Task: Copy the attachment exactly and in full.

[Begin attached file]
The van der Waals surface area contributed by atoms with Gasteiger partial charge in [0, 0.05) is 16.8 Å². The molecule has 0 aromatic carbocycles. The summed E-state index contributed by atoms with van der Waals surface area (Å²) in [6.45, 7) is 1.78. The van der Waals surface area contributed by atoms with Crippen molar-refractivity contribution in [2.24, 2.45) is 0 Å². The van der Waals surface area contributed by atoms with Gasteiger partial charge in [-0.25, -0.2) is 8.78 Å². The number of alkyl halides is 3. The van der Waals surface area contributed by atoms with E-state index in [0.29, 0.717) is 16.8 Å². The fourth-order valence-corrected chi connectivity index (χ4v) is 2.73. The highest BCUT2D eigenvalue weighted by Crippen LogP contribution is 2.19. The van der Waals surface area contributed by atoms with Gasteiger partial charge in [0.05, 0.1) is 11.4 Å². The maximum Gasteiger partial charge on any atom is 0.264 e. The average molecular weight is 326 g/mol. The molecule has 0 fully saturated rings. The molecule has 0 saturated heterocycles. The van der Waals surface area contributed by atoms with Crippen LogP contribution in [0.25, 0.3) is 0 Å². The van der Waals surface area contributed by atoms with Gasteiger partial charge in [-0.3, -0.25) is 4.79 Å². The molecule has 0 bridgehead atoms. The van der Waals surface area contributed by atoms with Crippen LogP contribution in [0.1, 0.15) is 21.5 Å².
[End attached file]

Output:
The van der Waals surface area contributed by atoms with Gasteiger partial charge in [0, 0.05) is 16.8 Å². The molecule has 0 aromatic carbocycles. The summed E-state index contributed by atoms with van der Waals surface area (Å²) in [6.45, 7) is 1.78. The van der Waals surface area contributed by atoms with Crippen molar-refractivity contribution in [2.24, 2.45) is 0 Å². The van der Waals surface area contributed by atoms with Gasteiger partial charge in [-0.25, -0.2) is 8.78 Å². The number of alkyl halides is 3. The van der Waals surface area contributed by atoms with E-state index in [0.29, 0.717) is 16.8 Å². The fourth-order valence-corrected chi connectivity index (χ4v) is 2.73. The highest BCUT2D eigenvalue weighted by Crippen LogP contribution is 2.19. The van der Waals surface area contributed by atoms with Gasteiger partial charge in [0.05, 0.1) is 11.4 Å². The maximum Gasteiger partial charge on any atom is 0.264 e. The average molecular weight is 326 g/mol. The molecule has 0 fully saturated rings. The molecule has 0 saturated heterocycles. The van der Waals surface area contributed by atoms with Crippen LogP contribution in [0.25, 0.3) is 0 Å². The van der Waals surface area contributed by atoms with Gasteiger partial charge in [-0.3, -0.25) is 4.79 Å². The molecule has 0 bridgehead atoms. The van der Waals surface area contributed by atoms with Crippen LogP contribution in [0.1, 0.15) is 21.5 Å².